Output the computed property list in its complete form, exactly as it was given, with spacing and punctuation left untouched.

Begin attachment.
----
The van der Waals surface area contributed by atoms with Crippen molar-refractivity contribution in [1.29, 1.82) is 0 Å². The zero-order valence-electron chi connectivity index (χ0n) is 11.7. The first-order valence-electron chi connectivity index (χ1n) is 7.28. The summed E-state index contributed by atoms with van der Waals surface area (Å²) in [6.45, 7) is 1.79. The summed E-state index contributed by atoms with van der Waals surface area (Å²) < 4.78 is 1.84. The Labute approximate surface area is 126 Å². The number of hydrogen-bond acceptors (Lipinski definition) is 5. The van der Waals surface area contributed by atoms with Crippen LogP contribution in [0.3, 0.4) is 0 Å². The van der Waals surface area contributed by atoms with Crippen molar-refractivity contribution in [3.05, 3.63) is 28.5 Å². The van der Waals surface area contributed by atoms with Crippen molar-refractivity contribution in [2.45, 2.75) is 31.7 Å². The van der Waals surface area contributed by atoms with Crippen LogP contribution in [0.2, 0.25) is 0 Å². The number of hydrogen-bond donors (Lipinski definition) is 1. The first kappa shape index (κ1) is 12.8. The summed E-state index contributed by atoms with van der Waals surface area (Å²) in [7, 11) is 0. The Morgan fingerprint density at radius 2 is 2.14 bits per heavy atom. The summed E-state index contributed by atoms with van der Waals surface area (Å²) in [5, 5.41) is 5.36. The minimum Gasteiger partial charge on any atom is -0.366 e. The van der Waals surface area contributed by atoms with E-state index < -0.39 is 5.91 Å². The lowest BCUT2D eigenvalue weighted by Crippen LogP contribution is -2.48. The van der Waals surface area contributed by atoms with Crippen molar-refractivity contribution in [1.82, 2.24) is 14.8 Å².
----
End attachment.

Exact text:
The van der Waals surface area contributed by atoms with Crippen molar-refractivity contribution in [1.29, 1.82) is 0 Å². The zero-order valence-electron chi connectivity index (χ0n) is 11.7. The first-order valence-electron chi connectivity index (χ1n) is 7.28. The summed E-state index contributed by atoms with van der Waals surface area (Å²) in [6.45, 7) is 1.79. The summed E-state index contributed by atoms with van der Waals surface area (Å²) < 4.78 is 1.84. The Labute approximate surface area is 126 Å². The number of hydrogen-bond acceptors (Lipinski definition) is 5. The van der Waals surface area contributed by atoms with Crippen LogP contribution in [0.3, 0.4) is 0 Å². The van der Waals surface area contributed by atoms with Crippen molar-refractivity contribution in [3.05, 3.63) is 28.5 Å². The van der Waals surface area contributed by atoms with Crippen molar-refractivity contribution in [2.45, 2.75) is 31.7 Å². The van der Waals surface area contributed by atoms with Crippen LogP contribution in [0.2, 0.25) is 0 Å². The number of hydrogen-bond donors (Lipinski definition) is 1. The first kappa shape index (κ1) is 12.8. The summed E-state index contributed by atoms with van der Waals surface area (Å²) in [7, 11) is 0. The Morgan fingerprint density at radius 2 is 2.14 bits per heavy atom. The summed E-state index contributed by atoms with van der Waals surface area (Å²) in [5, 5.41) is 5.36. The minimum Gasteiger partial charge on any atom is -0.366 e. The van der Waals surface area contributed by atoms with E-state index < -0.39 is 5.91 Å². The lowest BCUT2D eigenvalue weighted by Crippen LogP contribution is -2.48. The van der Waals surface area contributed by atoms with Crippen molar-refractivity contribution in [1.82, 2.24) is 14.8 Å².